Your credit report is a summary of your credit history. It starts when you borrow money for the first time. Lenders send information about your accounts to credit reporting agencies to be included on your credit report. Businesses, organizations and individuals can use your credit report to help make decisions about many things including lending money to you, collecting a debt, renting a property, or offering you a job.
Your credit report contains a lot of personal information so it is important to understand what can be reported and who can have access to this information.
The law covers what can be included in a credit report and who can see it. Individuals and businesses can have a credit report; the law applies to both.
Read the Business Practices and Consumer Protection Act.
What is included on my credit report?
- Information to accurately identify you such as your name, address or employer.
- Information about financial obligations. Your report will include the name of any lenders, the amount owed, and details about payment history.
- Financial and legal information about debts that have been sent to collection agencies, bankruptcies or court judgments.
- Any requests for information from creditors or other businesses and individuals.
Who can see my credit report?
Nobody can access your credit report without your consent. Anyone who wants to view your credit report must be able to prove that you have given them permission. Normally, when you seek credit, you are agreeing that the lender can view your credit report. This is usually in the fine print.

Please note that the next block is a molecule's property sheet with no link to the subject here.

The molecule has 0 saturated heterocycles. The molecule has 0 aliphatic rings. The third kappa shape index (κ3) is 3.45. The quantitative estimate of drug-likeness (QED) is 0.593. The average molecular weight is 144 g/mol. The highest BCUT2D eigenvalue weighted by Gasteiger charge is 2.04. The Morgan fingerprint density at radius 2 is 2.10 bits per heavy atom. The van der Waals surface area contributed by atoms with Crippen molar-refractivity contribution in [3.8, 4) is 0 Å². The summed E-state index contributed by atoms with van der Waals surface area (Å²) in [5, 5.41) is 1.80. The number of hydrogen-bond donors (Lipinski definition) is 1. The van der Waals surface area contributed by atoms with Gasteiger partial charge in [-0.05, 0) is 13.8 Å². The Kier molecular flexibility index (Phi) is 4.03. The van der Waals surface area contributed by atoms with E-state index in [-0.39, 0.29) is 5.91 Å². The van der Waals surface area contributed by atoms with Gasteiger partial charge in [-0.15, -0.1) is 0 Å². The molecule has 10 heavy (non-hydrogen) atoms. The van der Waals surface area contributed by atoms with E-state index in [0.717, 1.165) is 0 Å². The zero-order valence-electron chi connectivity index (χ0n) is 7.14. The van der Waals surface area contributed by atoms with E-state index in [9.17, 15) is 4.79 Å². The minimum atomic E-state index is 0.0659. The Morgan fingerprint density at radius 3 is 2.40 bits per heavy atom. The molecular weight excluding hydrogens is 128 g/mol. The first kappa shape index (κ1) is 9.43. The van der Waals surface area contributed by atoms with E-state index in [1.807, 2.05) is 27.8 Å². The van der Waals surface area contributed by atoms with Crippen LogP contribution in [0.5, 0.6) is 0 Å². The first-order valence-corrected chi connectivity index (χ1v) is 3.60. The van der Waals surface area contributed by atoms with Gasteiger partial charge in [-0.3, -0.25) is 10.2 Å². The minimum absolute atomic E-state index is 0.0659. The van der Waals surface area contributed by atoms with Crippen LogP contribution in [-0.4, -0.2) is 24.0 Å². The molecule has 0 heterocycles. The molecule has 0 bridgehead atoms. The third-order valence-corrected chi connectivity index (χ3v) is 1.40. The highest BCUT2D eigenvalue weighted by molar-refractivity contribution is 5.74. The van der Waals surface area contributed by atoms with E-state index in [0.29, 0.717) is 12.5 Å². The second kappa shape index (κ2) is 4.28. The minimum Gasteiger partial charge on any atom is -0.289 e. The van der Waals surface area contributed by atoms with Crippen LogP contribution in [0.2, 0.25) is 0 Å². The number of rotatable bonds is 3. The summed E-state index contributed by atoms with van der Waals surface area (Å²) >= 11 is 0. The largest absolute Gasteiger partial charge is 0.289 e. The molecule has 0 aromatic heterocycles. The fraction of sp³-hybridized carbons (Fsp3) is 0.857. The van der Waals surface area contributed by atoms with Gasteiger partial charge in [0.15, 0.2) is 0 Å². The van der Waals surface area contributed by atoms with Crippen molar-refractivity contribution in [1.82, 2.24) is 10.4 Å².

There are certain situations where your credit information may be released to law enforcement agencies, or the courts (by court order).
If you are worried that someone is accessing your credit report without your permission, contact the credit reporting agency and ask them to clarify who has access to your report. If you still have concerns, contact us.
What if the information on my credit report is not correct?
If your credit report shows the wrong personal information, or has incorrect details of your debt, here’s what to do:
Step 1: If there is an error for the amount owing, contact the original creditor to try and make the correction.
Step 2: Contact the reporting agency, either TransUnion or Equifax, to ask that they fix the error.
Step 3: You have the option to enter a 100-word statement on your credit report to explain the error. Contact the reporting agency directly to submit your statement. This is included every time your credit report is accessed.
Step 4: If you have tried the above steps, and you have concerns about the accuracy of your personal information on your credit report, the Office of the Information and Privacy Commissioner for BC (OIPC) may be able to assist.
Make a complaint to the Office of the Information and Privacy Commissioner.
Read the Personal Information Protection Act.
How can I add a statement to my credit report?
You have the right to enter a 100-word statement to your credit report. This statement will give you the chance to explain any information that you feel is relevant to your credit. You can submit your statement by sending it directly to the credit reporting agency. This is included every time your credit report is accessed.
If the credit reporting agency does not allow you to submit a 100-word explanation on your credit report, you can contact us
for further help.
Read our consumer tips:
Links to external resources:
Credit reports and scores (from the Financial Consumer Agency of Canada)
Buying goods on credit, credit cards and credit bureaus (from Clicklaw and the Canadian Bar Association)